Jan 18, 2018 - World

For the first time in 7 years, China's growth ticked up in 2017

Xi Jinping.

China's President Xi Jinping. Photo: KHAM / AFP / Getty Images)

China's economy has been booming for decades but, after steady declines since 2010, the rate of year-on-year growth actually ticked back up in 2017, to 6.9% from 6.7% in 2016, per Reuters.

Why it matters: The increase beat expectations, and came as China was "also engineering a significant slowdown in credit growth, after years in which economists have warned about risks building from years of aggressive credit stimulus," per the FT, which anticipates China will have a difficult time keeping up that pace in 2018.

Fixed asset-investment growth was weak last year, but exports grew faster than they had in 4 years, making up for that drop. Private sector investment rose last year as well.

And yet there remain a few wild cards:

  • Growth might slow this year since pollution policies might hurt industry, the government is trying to limit credit, and firms will face higher costs when borrowing, per Reuters.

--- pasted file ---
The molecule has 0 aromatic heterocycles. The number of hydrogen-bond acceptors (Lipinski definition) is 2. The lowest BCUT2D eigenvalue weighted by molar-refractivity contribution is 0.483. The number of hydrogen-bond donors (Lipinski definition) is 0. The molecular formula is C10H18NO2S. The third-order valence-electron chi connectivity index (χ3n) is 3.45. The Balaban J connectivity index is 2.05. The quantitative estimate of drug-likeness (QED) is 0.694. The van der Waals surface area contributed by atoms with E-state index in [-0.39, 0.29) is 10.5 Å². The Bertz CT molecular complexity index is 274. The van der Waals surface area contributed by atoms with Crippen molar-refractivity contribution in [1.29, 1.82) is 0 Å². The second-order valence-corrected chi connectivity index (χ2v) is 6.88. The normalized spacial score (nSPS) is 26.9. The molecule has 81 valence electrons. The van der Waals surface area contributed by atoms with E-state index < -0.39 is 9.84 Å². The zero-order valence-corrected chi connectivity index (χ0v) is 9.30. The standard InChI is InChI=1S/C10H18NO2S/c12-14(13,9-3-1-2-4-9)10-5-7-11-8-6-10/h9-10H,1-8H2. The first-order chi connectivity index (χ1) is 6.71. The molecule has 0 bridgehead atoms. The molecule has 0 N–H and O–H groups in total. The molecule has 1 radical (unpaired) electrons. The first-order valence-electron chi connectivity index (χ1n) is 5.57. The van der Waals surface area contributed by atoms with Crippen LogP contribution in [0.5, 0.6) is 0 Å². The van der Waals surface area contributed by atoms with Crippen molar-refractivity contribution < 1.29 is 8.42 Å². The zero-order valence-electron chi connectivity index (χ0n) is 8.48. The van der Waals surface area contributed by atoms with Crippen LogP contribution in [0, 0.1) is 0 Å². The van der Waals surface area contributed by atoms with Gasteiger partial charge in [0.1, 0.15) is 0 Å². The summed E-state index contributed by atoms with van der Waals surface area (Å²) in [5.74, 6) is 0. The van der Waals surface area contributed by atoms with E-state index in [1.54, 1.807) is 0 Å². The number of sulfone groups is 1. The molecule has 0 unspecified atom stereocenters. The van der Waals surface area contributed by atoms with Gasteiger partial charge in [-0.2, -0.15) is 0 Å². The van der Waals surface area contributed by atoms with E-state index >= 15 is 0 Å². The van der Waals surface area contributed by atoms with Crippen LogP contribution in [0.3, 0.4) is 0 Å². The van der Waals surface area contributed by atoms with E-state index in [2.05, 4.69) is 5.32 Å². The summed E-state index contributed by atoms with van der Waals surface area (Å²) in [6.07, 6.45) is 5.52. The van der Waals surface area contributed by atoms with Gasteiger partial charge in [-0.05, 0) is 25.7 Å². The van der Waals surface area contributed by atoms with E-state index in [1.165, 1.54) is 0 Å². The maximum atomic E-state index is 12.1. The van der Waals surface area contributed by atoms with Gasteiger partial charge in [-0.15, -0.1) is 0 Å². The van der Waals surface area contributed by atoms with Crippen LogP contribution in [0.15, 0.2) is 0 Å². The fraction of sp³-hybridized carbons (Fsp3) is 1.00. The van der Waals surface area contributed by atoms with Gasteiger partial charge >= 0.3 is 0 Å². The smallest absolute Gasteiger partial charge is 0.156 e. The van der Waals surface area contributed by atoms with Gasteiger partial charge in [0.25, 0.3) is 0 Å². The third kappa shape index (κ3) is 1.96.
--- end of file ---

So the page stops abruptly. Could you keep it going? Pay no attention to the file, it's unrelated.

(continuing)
• Trade with the U.S. — Trump has been weighing tariffs on steel and aluminum, and just yesterday Trump told Reuters the U.S. would be adding a “fine” over China’s intellectual property theft. The U.S. trade deficit with China grew last year.
  • The reliability of China’s economic data is uncertain since local government officials in China are assessed based on their local economies’ performance. As the NYT’s Keith Brasher writes, “Officials in far-flung regions are admitting their numbers are wrong. And outside experts crunching the data have come up with different — and usually weaker — results.”
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